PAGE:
The Advancement of Engineering in Relation to the Advancement of Science1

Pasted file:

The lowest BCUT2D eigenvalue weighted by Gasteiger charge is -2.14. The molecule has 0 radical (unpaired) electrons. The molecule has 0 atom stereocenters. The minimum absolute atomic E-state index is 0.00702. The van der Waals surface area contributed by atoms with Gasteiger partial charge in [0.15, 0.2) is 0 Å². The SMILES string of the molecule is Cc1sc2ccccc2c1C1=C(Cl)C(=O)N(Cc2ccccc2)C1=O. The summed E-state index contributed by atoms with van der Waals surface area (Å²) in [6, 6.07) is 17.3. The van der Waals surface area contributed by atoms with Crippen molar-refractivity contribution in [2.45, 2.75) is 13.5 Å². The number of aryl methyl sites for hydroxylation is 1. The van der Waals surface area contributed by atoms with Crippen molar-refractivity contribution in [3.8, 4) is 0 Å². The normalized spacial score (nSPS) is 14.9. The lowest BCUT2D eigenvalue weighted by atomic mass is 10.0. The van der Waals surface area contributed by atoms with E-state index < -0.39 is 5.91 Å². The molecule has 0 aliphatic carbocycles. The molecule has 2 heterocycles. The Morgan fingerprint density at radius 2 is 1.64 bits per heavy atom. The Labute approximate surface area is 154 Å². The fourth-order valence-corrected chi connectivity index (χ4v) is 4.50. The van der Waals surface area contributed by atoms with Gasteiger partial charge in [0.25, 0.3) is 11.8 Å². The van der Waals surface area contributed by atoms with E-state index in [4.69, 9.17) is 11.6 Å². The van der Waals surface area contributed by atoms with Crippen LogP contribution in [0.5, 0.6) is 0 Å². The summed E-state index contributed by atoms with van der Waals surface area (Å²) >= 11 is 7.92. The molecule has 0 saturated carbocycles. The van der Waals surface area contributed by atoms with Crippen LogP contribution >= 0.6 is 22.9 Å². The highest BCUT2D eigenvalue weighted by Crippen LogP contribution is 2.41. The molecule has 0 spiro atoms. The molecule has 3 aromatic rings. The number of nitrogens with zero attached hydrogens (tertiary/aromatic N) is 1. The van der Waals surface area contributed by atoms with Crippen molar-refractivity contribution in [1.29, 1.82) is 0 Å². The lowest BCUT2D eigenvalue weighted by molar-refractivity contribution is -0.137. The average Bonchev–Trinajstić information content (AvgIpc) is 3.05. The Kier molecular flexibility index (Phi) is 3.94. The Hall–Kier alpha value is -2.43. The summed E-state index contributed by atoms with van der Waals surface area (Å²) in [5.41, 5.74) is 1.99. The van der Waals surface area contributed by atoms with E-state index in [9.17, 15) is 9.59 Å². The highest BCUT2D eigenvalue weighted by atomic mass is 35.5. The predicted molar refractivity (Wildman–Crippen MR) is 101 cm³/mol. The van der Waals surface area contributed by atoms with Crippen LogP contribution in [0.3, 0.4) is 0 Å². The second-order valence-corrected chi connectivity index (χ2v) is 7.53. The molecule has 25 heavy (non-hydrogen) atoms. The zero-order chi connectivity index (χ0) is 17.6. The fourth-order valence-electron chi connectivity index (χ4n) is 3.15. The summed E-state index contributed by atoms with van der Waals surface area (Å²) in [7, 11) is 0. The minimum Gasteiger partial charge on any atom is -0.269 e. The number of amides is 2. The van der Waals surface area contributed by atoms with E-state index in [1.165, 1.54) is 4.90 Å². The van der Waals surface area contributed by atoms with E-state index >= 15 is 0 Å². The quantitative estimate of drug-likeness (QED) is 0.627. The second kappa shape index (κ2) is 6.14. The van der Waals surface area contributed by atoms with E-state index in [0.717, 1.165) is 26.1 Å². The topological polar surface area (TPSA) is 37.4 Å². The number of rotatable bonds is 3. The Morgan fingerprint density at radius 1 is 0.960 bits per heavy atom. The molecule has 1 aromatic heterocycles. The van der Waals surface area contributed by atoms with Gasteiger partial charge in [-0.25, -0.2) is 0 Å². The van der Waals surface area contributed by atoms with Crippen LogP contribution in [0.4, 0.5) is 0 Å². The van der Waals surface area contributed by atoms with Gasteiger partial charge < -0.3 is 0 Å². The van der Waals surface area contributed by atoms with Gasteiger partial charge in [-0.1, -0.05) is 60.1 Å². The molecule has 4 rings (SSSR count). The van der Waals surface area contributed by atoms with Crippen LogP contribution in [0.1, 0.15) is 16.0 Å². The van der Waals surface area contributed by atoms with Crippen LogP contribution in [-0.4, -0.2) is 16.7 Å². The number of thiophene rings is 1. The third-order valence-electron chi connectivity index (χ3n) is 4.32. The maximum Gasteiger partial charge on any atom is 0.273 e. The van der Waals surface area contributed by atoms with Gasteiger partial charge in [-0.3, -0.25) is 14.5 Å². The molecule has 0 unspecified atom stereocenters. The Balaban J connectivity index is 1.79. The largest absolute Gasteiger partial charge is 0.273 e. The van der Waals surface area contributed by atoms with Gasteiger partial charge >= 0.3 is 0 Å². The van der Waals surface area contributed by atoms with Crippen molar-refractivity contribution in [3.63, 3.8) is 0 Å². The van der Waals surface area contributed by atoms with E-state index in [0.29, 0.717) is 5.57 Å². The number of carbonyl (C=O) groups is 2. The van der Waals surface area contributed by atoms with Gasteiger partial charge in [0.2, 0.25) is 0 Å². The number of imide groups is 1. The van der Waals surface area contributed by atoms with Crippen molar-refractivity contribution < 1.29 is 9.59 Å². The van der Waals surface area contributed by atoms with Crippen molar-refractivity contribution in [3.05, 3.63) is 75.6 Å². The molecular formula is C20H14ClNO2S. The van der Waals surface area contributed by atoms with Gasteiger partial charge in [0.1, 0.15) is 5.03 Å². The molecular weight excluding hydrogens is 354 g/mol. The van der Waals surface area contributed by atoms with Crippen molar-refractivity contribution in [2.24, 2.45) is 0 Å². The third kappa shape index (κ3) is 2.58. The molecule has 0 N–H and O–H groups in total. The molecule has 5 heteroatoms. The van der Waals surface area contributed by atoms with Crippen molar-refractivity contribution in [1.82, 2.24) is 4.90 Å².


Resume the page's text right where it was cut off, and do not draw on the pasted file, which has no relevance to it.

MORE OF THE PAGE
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THE term engineering is employed with many different shades of meaning. Tredgold's famous definition of civil engineering, which appears in the charter of the Institution of Civil Engineers (London), dating from 1828, commences with the excellent phrase “—the art of directing the great sources of power in nature for the use and convenience of man—.” In Tredgold's time there were only two recognised types of engineering — i.e. civil and military. At the present time, nearly forty different branches of engineering have been itemised in technical literature. For the purposes of this discussion the following broad definition is suggested to cover all types of non-military engineering: “the economic application of the sciences to construction, production or useful accomplishment, especially on a large scale.”

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